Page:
In order to survive a motion to dismiss, a complaint must state a claim upon which relief can be granted. F.R. Civ. P. 12(b)(6). The complaint must contain enough factual material to satisfy the basic requirements of Rule 8, which requires only a “short and plain statement of the claim showing that the pleader is entitled to relief.” F. R. Civ. P. 8(a)(2). However, the facts alleged in the complaint must at least be sufficient to “state a claim for relief that is plausible on its face.” Bell Atl. Corp. v. Twombly, 550 U.S. 544, 570 (2007). A set of facts is plausible “when the plaintiff pleads factual content that allows the court to draw the reasonable inference that the defendant is liable for the misconduct alleged.” Ashcroft v. Iqbal, 556 U.S. 662, 678 (2009). Determining whether a complaint states a plausible claim for relief will be a context-specific task that requires the reviewing court to draw on its judicial experience and common sense." Id. at 679 (cleaned up). The moving party carries the burden of demonstrating that the nonmoving party has failed to state a claim. DirecTV, Inc. v. Treesh, 487 F.3d 471, 476 (6th Cir. 2007). The Court will accept all factual allegations as true and draw all reasonable inferences in favor of the nonmoving party. Total Benefits Planning Agency v. Anthem Blue Cross & Blue Shield, 552 F.3d 430, 434 (6th Cir. 2008). Importantly, however, accepting all factual allegations as true does not require a court to accept legal conclusions couched as factual assertions. Iqbal, 556 U.S. at 678.

         Under Kentucky law, in order to receive punitive damages, a defendant must act toward the Plaintiff "with oppression, fraud, or malice." KRS § 411.184(2). "'Oppression' means conduct which is specifically intended by the defendant to subject the plaintiff to cruel and unjust hardship." KRS § 411.184(1)(a). "'Fraud' means an intentional misrepresentation, deceit, or concealment of material fact known to the defendant and made with the intention of causing injury to the plaintiff." KRS § 411.184(1)(b). And, "'[m]alice' means either conduct which is specifically intended by the defendant to cause tangible or intangible injury to the plaintiff or conduct that is carried out by the defendant both with a flagrant indifference to the rights of the plaintiff and with a subjective awareness that such conduct will result in human death or bodily harm." KRS § 411.184(1)(c). Alternatively, a plaintiff may be awarded punitive damages if the defendant acted with gross negligence. Saint Joseph Healthcare, Inc. v. Thomas, 487 S.W.3d 864 (Ky. 2016). Gross negligence means acting with "wanton or reckless disregard for the lives, safety, or property of others." Id. (internal quotations and citation omitted).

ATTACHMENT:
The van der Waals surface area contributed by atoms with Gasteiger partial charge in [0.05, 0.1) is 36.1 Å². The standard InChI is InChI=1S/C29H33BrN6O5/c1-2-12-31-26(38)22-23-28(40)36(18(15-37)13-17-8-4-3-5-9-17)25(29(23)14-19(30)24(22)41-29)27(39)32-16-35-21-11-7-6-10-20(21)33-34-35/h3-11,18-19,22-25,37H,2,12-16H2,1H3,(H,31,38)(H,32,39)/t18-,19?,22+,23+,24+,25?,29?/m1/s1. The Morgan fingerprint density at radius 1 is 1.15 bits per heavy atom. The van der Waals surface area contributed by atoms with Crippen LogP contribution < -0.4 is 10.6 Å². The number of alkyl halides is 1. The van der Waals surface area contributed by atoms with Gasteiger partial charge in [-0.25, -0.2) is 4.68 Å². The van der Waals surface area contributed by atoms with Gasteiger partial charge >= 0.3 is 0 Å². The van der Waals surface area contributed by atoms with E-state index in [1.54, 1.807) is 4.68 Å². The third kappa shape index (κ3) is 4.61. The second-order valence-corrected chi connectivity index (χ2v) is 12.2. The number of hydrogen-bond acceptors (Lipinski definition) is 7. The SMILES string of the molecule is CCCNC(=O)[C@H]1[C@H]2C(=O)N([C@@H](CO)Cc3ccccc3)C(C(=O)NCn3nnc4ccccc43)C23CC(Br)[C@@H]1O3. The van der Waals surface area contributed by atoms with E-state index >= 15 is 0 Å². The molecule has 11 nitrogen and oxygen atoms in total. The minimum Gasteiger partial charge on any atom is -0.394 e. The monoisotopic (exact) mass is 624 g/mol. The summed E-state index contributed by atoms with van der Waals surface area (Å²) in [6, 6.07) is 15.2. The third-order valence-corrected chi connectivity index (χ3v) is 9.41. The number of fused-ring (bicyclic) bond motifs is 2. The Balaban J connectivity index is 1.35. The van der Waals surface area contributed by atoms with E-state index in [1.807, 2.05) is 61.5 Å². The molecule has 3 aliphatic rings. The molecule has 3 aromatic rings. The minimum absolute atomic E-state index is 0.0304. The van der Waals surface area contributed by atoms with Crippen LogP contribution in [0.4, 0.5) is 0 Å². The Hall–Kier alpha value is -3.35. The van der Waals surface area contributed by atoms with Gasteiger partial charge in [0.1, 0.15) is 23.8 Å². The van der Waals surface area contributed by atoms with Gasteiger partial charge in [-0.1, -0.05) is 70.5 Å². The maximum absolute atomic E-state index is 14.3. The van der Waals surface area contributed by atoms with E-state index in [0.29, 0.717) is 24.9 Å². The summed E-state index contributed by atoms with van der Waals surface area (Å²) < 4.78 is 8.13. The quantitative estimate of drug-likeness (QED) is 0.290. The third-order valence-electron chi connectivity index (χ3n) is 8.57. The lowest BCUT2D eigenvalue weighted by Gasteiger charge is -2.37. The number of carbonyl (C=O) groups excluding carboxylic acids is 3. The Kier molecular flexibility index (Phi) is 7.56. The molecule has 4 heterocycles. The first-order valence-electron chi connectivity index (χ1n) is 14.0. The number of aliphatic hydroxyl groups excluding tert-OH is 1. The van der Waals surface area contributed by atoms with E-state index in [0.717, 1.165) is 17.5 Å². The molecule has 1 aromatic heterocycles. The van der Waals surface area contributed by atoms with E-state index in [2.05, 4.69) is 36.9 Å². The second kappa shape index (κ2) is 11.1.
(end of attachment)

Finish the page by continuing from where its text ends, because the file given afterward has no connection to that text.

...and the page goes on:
Here, Doe's proposed amended complaint does not assist the Court by identifying specific conduct which he believes justifies an award of punitive damages. Doe has simply added a count that incorporates the entirety of the original complaint. Nevertheless, the undersigned has examined the factual allegations leveled against Dordoni in search of anything that might, viewed in a light most favorable to the Plaintiff, either satisfy the statutory requirement or amount to gross negligence. Nothing meets either threshold.

         Doe states, for instance, that it was "WKU" who reported incorrect information about him to the Student Exchange and Visitor Information System (Id. at ¶ 26). Doe does not even allege that Dordoni intentionally sent incorrect information or, in fact, that Dordoni sent the information at all or that his position was even ultimately responsible for ensuring the accuracy of such transmissions. Doe states that Dordoni guided him through the process (DN 49-1 at ¶ 17). But Doe also states that, upon learning of Doe's situation, Dordoni sent an email stating that he had reached out and provided accurate information to the relevant authorities and stating that Doe would be in Dordoni's thoughts (Id. at ΒΆ 27). None of this conduct is remotely malicious, fraudulent, or oppressive. Moreover, Doe has alleged no facts that would support a charge that Dordoni acted with wanton or reckless disregard for Doe's person, Property, or safety. At best, Doe has alleged that Dodorni acted negligently. Thus, because no set of facts exist in the proposed amended complaint that would support a ...